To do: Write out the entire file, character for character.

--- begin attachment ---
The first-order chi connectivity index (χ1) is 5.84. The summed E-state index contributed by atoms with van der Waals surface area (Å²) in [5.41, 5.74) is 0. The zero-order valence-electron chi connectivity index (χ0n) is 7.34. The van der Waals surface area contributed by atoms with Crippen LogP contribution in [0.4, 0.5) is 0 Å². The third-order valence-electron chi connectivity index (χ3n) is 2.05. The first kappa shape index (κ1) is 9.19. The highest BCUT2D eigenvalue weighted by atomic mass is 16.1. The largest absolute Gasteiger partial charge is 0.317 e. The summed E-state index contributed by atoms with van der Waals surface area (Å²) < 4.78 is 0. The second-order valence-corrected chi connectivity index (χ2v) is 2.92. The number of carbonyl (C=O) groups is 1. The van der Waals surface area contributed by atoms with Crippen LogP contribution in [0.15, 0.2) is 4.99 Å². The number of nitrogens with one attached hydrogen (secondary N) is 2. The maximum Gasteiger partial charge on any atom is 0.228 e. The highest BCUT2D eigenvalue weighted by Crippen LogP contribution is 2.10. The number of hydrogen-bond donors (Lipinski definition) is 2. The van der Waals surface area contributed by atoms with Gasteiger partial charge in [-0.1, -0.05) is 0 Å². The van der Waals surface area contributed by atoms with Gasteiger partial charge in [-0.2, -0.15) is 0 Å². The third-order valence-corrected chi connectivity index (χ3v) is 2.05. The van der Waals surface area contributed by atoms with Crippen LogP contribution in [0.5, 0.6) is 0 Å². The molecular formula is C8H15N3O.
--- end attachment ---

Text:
The first-order chi connectivity index (χ1) is 5.84. The summed E-state index contributed by atoms with van der Waals surface area (Å²) in [5.41, 5.74) is 0. The zero-order valence-electron chi connectivity index (χ0n) is 7.34. The van der Waals surface area contributed by atoms with Crippen LogP contribution in [0.4, 0.5) is 0 Å². The third-order valence-electron chi connectivity index (χ3n) is 2.05. The first kappa shape index (κ1) is 9.19. The highest BCUT2D eigenvalue weighted by atomic mass is 16.1. The largest absolute Gasteiger partial charge is 0.317 e. The summed E-state index contributed by atoms with van der Waals surface area (Å²) < 4.78 is 0. The second-order valence-corrected chi connectivity index (χ2v) is 2.92. The number of carbonyl (C=O) groups is 1. The van der Waals surface area contributed by atoms with Crippen LogP contribution in [0.15, 0.2) is 4.99 Å². The number of nitrogens with one attached hydrogen (secondary N) is 2. The maximum Gasteiger partial charge on any atom is 0.228 e. The highest BCUT2D eigenvalue weighted by Crippen LogP contribution is 2.10. The number of hydrogen-bond donors (Lipinski definition) is 2. The van der Waals surface area contributed by atoms with Gasteiger partial charge in [-0.1, -0.05) is 0 Å². The van der Waals surface area contributed by atoms with Gasteiger partial charge in [-0.2, -0.15) is 0 Å². The third-order valence-corrected chi connectivity index (χ3v) is 2.05. The van der Waals surface area contributed by atoms with Crippen LogP contribution in [0.5, 0.6) is 0 Å². The molecular formula is C8H15N3O.